A Long Train Journey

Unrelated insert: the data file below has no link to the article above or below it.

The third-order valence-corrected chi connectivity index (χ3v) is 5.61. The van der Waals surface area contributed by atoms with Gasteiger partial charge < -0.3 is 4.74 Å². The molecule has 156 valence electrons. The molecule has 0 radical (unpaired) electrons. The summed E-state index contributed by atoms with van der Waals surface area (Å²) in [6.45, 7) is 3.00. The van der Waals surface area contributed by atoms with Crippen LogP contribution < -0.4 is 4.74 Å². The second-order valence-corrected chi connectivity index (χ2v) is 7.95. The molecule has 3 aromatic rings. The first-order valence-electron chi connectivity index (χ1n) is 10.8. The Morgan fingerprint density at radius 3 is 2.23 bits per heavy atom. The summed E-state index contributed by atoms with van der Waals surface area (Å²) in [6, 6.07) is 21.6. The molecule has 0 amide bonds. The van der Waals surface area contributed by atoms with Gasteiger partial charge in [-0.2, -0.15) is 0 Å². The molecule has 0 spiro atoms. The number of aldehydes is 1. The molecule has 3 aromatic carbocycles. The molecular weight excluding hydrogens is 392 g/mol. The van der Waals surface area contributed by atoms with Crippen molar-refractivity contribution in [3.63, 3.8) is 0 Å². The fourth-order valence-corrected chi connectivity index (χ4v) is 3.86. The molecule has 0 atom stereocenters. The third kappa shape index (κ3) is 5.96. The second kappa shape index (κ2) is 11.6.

I managed a place for myself in the 7:05 Kalyan slow at CST. I was headed towards Lokmanya Tilak Terminus, from where I would catch the the weekly superfast LTT - Bhubaneswar express. I had left a good 2 hours before the departing time so that I could reach in time. In its efforts to decongest CST and Mumbai Central the powers that be have created a string of railway terminii all over mumbai, from where long distance trains leave for all over the country. However the problem with these terminii is that they are poorly connected to any of the major lines and hence creating problems for the already hassled long distance train traveller. Lokmanya tilak treminus is no exception. In days before the great marathi resurgence it was plaintively called ‘Kurla terminus’ after the nearest suburban train station. Political compulsions forced it to be renamed ‘Lokmanya Tilak Terminus’ after the great Maharashtrian statesman. The terminus is at a some distance from the Kurla suburban station which creates unique difficulties. While its not near enough for one to lug the baggage and hike to it, it is neither far enough for it to affford a decent taxi fare to make the commute commercially viable. The result, the few autos and taxis that do take passengers to the terminus overcharge and overload. The road is potholed and dimlit. The experience already starts looking like the place where the trains leave to from the terminus, namely Bihar and Orissa and other less fortunate places.I find my way to the terminus which is agog with people. I guess mostly migrant laborers from Bihar (for the train leaving to Patna) and Orissa (for the train leaving to Bhubanneswar). The lathi weilding Railway Protection Force is having a heady time keeping the crowd in control. I soon find out why, when the train arrives. The so called ‘reserved sleeper cars’ are reserved only in name.The RPF is forcing the milling crowd to form decent queus for these ‘reserved compartments’ and the bogies are carrying people which would shame CST fast during the peak hours. I bless my stars for having forunate enough to book in 3 AC, which by the way is locked and nobody is there to open it. Fear grips passengers as the departing time nears when suddenly someone opens it and we all rush in and find our places. I look around to survey my co passengers. A family of six - husband, wife, three kids and a teenage girls whose relationship to the rest is not evident immediately. It also turns out that he has bought tickets till Cuttack when he only has to go till Badnera less than one third the distance. The rest of the compartment is filled with mostly Oriyas, and people going to Nagpur all of them seem to have extremely noisy kids. The train starts on time and soon the network starts receding and then vanishes completely. I go off to sleep only to wake up in the morning at Badnera when the family leaves creating acres of space in the erstwhile claustrophobic compartment. Its 14th Nov - Childrens Day. The kids in the bogey seem to know this and are celebrating it with ruckus while their parents coax them to have breakfast. I look out of the window to find the great Deccan plateau waiting for me. There is not a single soul, only tilled land till the eyes can see. The landscape is completely featureless. Cultivated land interrupted by trees. I count twelve minutes before I can see a person. The train must be doing about 80 an hour so it makes about one person every 9km! Something must surely be wrong. May be this great indian landscape compensates for the overcrowded indian cities. The emptiness of this land only eccentuates the vastness of this country. I sleep off trying to finish off Maharashtra but it refuses to go away. Finally a good 16 hours after we started from LTT the last vestiges of Maharashtra vanish and we enter the ‘new’ state of Chhattisgarh. Gondia greets us with a deserted station and a few chaiwallahs trying to sell their wares disinterestedly. There is a subtle change in the landscape. The houses are thatch covered. The occasional people you see are evidently less well off than their neighbours in Maharashtra. The painted advertisements are about, ayurvedic toothpastes, cement, and miracle cures for piles. We hit Durg which is immediately followed bythe industrial complex of Bhilai which accords it the granduer of three railway stations. The train doesn’t stop at any one of them. It is like an oasis of industrial activity in an otherwise impoverished region. Soon we are in the ‘new’ state capital of Raipur, which is conspicuosly flowing with new money in the hands of the priviledged few. My mind wanders off to the question of reorganisation of states. Seemingly an insurmoutable problem. But smaller states are good. Or are they? I again sleep off only to be woken up in the evening by the the caterer with ‘non veg’ meal which contains egg curry, some gritty rice, curd and one sabzi. I eat uncomplainingly having missed my lunch. The people here are discussing the Mumbai floods. Suddenly I find that people are also discussing airline fares. Nearly everyone has taken the pains of finding out how exhorbitantly high the BOM - BBI fares are, infact so much so that the return fare of BOM - SIN is almost at par with BOM - BBI fare.I find this amusing. Firstly because the class of people travelling 3AC has undrgone a dramatic change and now they are wanting to break new barriers by flying and I am sure soon they will have the money too. I sleep off and morning finds me at Cuttack. I find the station much cleaner and spanlier that the last time which was some years ago. Soon I am in Bhubaneswar and haggling with a rickshaw -wallah.